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A Farm Tour with Insect Feed Technologies

It has been so long since we hosted a large group at our production facility. We were thankful that social distancing measures were lifted shortly after the ease of restrictions in Singapore, allowing us to welcome the public into our facility again. Reflecting on our last tour, a lot has changed within our facility over the short one and a half years.

At the beginning of the week, we welcomed a group of 40 students from Cedar Girls Secondary School for a tour to get to know more about our mighty Black Soldier Flies and an exclusive behind-the-scenes experience of what our company does.

It was truly a breath of fresh air for everyone in the company, feeling the students’ enthusiasm as they fearlessly interact with our mighty Black Soldier Flies and quenched their curiosity through their insightful questions on food security and our world's sustainability challenges.

Rooster eating black soldier fly dried larvae
Our feathery buddies

The Importance of Environmental Tours & Workshops

Being students before, a key highlight of our student life is Learning Journeys and excursions. They are not only fun and unforgettable, but we believe they can also contribute to a student’s personal growth and social awareness – qualities that are a little tougher cultivating strictly within the classroom.

Educational Tours to the public have always been a staple for us ever since the inception of Insect Feed Technologies. Our aspiration for our tours and workshops, especially for students, is to promote critical and creative thinking skills to inspire them to become more engaged with their communities.

On The Tour

As the students arrived, they were greeted by our feather friends at the entrance of our facility. These chickens have been with us since the beginning from our humble tentage on a grass patch outside Launchpad at Jurong Innovation District.

Silkie Chicken at Insect Feed Technologies facility
Silkie Chicken buddy back at our old facility

Insect Feed Technologies Launchpad
Our Former facility outside Launchpad at Jurong Innovation District

The 40 students were split into four groups to keep the size of each batch as small as possible to facilitate the ease of conversations and stronger engagement. The groups took turns at each station, from learning about the process of upcycling the food waste the company collects to the natural life cycle of the Black Soldier Flies.

The school tour inculcated an experiential learning pedagogy where the students have the chance to interact with our Black Soldier Flies larvae and understand their part to play in our world's challenges.

The first station started in the Operations Room. The Operations Room is where our Black Soldier Flies larvae are hard at work valorising the clean food waste we collect from our partners. Clean food waste includes unsold food from our partnering retail stores and supermarkets, and kitchen trimmings from restaurants and cafeterias.

Food waste valorisation is the conversion of food waste or by-products into higher-value products that contribute back to the food supply chain. This contributes to the circular economy approach where useful material, once seen as waste, is recycled back into the supply chain to create new products.

Insect Feed Technologies' Food Waste Valorisation Process
Food Waste Valorisation Process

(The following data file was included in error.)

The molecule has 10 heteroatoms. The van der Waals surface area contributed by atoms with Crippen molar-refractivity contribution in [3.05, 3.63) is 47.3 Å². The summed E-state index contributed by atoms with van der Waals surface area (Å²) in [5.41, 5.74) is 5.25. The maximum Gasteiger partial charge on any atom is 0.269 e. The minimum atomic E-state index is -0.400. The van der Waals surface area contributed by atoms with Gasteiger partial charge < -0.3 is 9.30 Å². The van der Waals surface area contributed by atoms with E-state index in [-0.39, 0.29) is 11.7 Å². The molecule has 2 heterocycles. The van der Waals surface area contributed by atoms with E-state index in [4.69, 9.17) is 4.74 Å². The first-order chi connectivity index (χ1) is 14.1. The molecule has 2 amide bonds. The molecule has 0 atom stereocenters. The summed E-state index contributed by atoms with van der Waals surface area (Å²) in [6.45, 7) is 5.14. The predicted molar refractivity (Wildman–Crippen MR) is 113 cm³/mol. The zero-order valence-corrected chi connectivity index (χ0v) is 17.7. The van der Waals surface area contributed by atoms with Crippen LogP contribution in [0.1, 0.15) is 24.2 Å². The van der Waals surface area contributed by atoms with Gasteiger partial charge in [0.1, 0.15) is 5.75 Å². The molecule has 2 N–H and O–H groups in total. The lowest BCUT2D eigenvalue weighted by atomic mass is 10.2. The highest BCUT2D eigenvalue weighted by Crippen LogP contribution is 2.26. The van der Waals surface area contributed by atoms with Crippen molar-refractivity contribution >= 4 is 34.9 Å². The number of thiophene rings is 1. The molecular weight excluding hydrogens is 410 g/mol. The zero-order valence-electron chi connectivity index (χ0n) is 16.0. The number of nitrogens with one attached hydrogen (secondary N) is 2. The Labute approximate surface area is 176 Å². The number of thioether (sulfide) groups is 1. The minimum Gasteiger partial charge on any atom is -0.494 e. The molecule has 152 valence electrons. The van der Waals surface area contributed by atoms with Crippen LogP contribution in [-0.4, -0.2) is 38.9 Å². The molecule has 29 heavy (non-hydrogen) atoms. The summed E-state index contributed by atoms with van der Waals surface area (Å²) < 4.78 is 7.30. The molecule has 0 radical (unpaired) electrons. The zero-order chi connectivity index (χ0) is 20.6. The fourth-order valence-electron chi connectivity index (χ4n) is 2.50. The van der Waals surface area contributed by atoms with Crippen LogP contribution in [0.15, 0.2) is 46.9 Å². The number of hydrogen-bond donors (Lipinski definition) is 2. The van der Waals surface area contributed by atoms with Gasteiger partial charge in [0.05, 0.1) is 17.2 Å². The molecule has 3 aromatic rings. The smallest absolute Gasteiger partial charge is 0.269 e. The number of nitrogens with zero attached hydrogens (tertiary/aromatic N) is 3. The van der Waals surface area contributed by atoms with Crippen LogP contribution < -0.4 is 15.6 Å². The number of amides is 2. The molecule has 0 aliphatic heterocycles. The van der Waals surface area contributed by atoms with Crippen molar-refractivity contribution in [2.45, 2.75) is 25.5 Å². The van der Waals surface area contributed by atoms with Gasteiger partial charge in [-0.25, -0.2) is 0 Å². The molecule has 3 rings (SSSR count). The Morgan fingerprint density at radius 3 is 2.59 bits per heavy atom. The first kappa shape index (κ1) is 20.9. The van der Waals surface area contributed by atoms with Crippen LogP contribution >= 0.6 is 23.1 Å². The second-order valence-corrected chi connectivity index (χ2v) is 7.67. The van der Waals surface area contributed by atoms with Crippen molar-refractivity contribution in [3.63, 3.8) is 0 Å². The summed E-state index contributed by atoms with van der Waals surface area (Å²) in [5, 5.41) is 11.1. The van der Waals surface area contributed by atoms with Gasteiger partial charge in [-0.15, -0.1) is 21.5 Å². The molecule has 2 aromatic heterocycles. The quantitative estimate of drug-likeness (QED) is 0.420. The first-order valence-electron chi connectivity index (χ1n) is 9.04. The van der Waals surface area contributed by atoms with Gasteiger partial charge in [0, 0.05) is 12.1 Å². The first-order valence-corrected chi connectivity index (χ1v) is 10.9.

The students learnt that this innovative food waste valorisation process is a solution to help close the food waste loop in Singapore. Students managed to interact with the larvae in the pans and see first-hand how they break down spent beer grains and okara (soy waste).

Insect Feed Technologies' black soldier fly larvae
Students interacting with our Black Soldier Fly Larvae

Moving along the tour in the Operations Room, the students also observed how the larvae can be transformed into valuable products like fertiliser, pet feed, and insect oil.

The next station is the Breeding Room. Our Black Soldier Flies are housed in what we call, Love Cages. The Breeding Room requires optimum lighting and atmosphere for the flies to be productive. At this stage, the flies stop eating but rely on the nutrients they gathered as larvae. An interesting fact is that Black Soldier Flies have no mouth part and thus do not transfer diseases or parasites like mosquitos or ticks do.

Misting black soldier fly larvae cage
A student misting our Love Cages

The average lifespan of an adult Black Soldier Fly is 5 – 8 days. We mist the Love Cages with water to extend the life span of the insects, increasing the probability of successful reproduction.

Black Solider Fly laying eggs
Black Soldier Flies prefer laying their eggs in tight crevices

Black Soldier Flies prefer to lay their eggs in tight crevices and can lay at most 900 eggs at a time. The hatching time for Black Soldier Flies is just 4 days! Its short life cycle also makes them favourable for insect rearing.

The tour ended with a short presentation and trivia relating to food security in Singapore and the Circular economy. A few lucky students also managed to go home with our Insect Feed Technologies frass and larvae.

Cedar Girls Secondary School at Insect Feed Technologies
A group photo with Cedar Girls Secondary School

Hosting students at our facility again after a year and a half felt a little surreal. The smiles and excitement of students always make the whole experience worthwhile. We not only aspire for these students to start their social impact but their curiosity and thirst for knowledge are also ever-inspiring which encourages us at Insect Feed Technologies to constantly innovate and hopefully continue to inspire more students in our journey.

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